Digital pathology review equally efficacious as glass slides in Blueprint phase II
Digital images and glass slides reviews of immunostained programmed death-ligand 1 (PD-L1) assays are comparable in reliability, says a researcher.
Speaking at the recent International Association for the Study of Lung Cancer (IASLC) 18th World Conference on Lung Cancer (WCLC) in Yokohama, Japan, Dr Ming Tsao, chairman of the Blueprint 2 committee and professor of Laboratory Medicine and Pathobiology at University of Toronto, Canada, said one of the conclusions reached by the committee was that PD-L1 tumour cell scoring on digital images and glass slides demonstrate comparable reliability. In other words, the review done on digital slides closely paralleled those made on glass slides.
The materials for the Blueprint Phase 2A study were 81 samples collected from routine clinical pathology practice (to reflect different sample and histological types). In the study, 25 pathologists from the International Association for the Study of Lung Cancer (IASLC) Pathology Committee independently scored the five sets of slides which were individually stained by the five PD-L1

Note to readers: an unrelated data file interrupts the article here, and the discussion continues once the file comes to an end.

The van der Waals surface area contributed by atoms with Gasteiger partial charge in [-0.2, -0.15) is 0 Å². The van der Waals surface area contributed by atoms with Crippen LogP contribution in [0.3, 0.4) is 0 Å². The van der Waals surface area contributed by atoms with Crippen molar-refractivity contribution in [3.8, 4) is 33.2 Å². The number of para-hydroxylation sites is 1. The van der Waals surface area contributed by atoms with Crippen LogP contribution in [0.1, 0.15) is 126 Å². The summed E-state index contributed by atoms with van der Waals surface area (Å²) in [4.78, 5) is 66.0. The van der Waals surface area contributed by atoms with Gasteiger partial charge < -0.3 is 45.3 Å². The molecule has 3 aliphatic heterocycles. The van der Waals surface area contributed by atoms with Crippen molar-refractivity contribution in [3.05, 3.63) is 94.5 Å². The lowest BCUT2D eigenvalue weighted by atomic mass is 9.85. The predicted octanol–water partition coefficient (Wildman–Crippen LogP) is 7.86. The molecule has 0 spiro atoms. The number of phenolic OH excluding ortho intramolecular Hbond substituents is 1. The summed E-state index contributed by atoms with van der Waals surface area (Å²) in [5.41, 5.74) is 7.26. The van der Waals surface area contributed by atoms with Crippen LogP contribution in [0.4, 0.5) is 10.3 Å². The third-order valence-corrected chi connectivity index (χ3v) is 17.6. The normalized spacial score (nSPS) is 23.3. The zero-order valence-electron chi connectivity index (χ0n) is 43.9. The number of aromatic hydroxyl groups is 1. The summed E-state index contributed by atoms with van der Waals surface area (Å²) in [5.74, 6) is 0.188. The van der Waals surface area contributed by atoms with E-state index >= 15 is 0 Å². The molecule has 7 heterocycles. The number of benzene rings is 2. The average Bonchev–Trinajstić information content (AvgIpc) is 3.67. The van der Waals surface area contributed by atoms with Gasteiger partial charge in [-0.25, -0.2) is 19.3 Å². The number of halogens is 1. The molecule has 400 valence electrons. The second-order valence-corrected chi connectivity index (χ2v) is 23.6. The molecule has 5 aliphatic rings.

(22C3, 28-8, SP142, SP263 and 73-10) tests.
“The results of Blueprint 2 involving routine clinical lung cancer samples and 25 pathologists largely reaffirms the Blueprint 1 results,” said Tsao. Of the five assays, three (22C3, 28-8 and SP263) are comparable for scoring tumour cells and can thus be interchanged in their use as immunohistochemistry tests—as long as the clinical algorithm is matched with the individual drug in patient selection.
About the Blueprint Project
The Blueprint project came about in 2015 when a group of four pharmaceutical and two diagnostic companies released a Blueprint proposal to analytically compare and characterize all their immunohistochemistry (IHC)-based PD-L1 companion diagnostics for NSCLC. The stakeholders were part of a workshop (jointly organized by the American Association for Cancer Research, US FDA and American Society of Clinical Oncology) to examine whether multiple companion diagnostics intended for the same class of therapeutics could be harmonized.
The rationale for Blueprint was that the information generated by the project would serve as the groundwork for further studies that will be educate patients, physicians and pathologists on how to utilize the test results to determine the best treatment pathway.
Blueprint phase 2 aimed to validate the comparability results obtained from Blueprint phase 1 for five assays with a larger cohort of lung cancer specimens and a larger pool of pathologists from all over the world. Additionally, phase 2 of Blueprint also tried to assess concordance of PD-L1 scoring using light microscopy compared with digital reads done through a web system.